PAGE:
Despite saying that "Every woman has the right to maternity," (Loy's "Feminist Manifesto"), Mina Loy does not seem to have a favorable experience with it herself. Most of her poems relating to motherhood seem to be about childbirth and abortion, while there seems to be distance between her and her real children. Loy describes her nine-year-old daughter Joella as a beautiful Italian statue, a youthful Madonna: "But this small image of maternal plentitude was a temptation. "I must run away from it," Mina remembered thinking. Ambivalent feelings about mothering and being mothered--who was the parent and who was the child?--rose to the surface in a moment of panic [...] Parting may have resurrected the anguish of her first memory--of exile from home and the enchantment of beauty" (Becoming Modern: The Life of Mina Loy, 193-194).
For Loy, motherhood seems to be both a thing of beauty and a thing of pain. Her "Feminist Manifesto" reads favorably towards maternity, saying that the "complete woman" is both the mistress and the mother, and that "it is to your interest to demolish ... the division of women into [these] two classes" (154). According to Loy, "the woman who is a poor mistress will be an incompetent mother" because "the woman who is so incompletely evolved as to be un-self-conscious in sex, will prove a restrictive influence on the temperamental expansion of the next generation" (154). Un-self-conscious may be read two ways: i.e., confident and the opposite of modern self-consciousness, or conscious of self. In Loy's case I think it's the latter.
She goes on to say that "Every woman of superior intelligence should realize her race-responsibility, in producing children in adequate proportion to the unfit or degenerate members of her sex--" (155). In other words, if you are a complete woman, you should produce as many children as the incomplete women of your generation, to balance out the bad with the good. So she appears to be a staunch believer in maternity.
Her poems reflect the darker side of her ideology, and show the pain of pregnancy and childbirth. Parturition (found all the way at the bottom of that page) is an intense depiction of not just childbirth, but creation in general:
"Locate an irritation withoutIt is withinWithin" (4)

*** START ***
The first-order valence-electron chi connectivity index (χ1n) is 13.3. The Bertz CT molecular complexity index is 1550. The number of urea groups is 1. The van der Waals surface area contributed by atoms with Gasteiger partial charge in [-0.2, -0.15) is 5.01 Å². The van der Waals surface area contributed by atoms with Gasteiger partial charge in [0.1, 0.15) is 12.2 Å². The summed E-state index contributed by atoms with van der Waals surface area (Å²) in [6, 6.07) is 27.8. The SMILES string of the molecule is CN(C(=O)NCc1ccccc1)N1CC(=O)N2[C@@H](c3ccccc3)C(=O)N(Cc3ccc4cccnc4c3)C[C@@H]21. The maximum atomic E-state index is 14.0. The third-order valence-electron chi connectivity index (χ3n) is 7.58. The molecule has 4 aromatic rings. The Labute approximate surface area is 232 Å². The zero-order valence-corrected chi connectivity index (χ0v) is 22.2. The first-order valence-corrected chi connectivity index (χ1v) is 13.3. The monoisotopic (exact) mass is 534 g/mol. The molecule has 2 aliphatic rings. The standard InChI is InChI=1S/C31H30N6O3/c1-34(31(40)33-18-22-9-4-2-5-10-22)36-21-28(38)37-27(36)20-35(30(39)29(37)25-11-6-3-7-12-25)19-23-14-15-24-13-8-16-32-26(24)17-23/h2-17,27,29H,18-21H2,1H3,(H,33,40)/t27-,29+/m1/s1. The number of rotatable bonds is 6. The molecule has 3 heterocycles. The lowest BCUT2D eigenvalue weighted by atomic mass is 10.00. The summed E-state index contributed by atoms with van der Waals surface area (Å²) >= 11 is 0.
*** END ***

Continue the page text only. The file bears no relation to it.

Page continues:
Two things. First, yes, she did just refer to the coming infant as an irritation. Second, this sounds to me like the itch you get when you need to write and can't find the words, and nothing inspires you because whatever you're trying to say is completely internal. So this poem is not just the parturition (which means the process of giving birth) of a child, but the parturition of itself. It follows the progress of the birth, the stanzas are ideas strung together as Loy works out what she is trying to say. They are only loosely connected, jumping around with each emotion that she feels. The connecting idea is pain and her struggle to overcome it. Some examples:
"I am the centreOf a circle of painExceeding its boundaries in every direction[...]Pain is no stronger than the resisting forcePain calls up in meThe struggle is equal[...]I am climbing a distorted mountain of agonyIncidentally with the exhaustion of controlI reach the summitAnd gradually subside into anticipation ofReposeWhich never comes" (4-5)
"Songs to Joannes" is rife with allusions and sometimes outright mentions of abortion. See these two lines from the second stanza of number XVII:
"Red a warm colour on the battle-fieldHeavy on my knees as a counterpane" (60)
Or the second stanza of III:
"We might have given birth to a butterflyWith the daily newsPrinted in blood on its wings" (54)
"The procreative truth of MePetered outIn pestilentTear drops" (62)
So what we have in Loy's prose versus her poetry is a dichotomy between ideology and reality. Theoretically, maternity is just as full an expression of a woman's self as sexuality, and vice versa; but the theorizing forgets the pain of pregnancy, abortion and childbirth. Loy is still favorable of maternity:
"Mother I amIdenticalWith infinite MaternityIndivisibleAcutelyI am absorbedIntoThe was--is--ever--shall--beOf cosmic reproductivity" ("Parturition" 7)
But in the real world, it comes with an edge. So maternity, childbirth, is both beautiful and painful. It is infinite, but comes with a price.
And speaking of that price, interestingly, at the end of the "Manifesto," Loy says this: "Women must destroy in themselves, the desire to be loved--" by men. In other words, they must focus more on their children than their husbands. While a complete woman must be both a mistress and a mother, as discussed earlier, these two states are apparently not concurrent for Loy.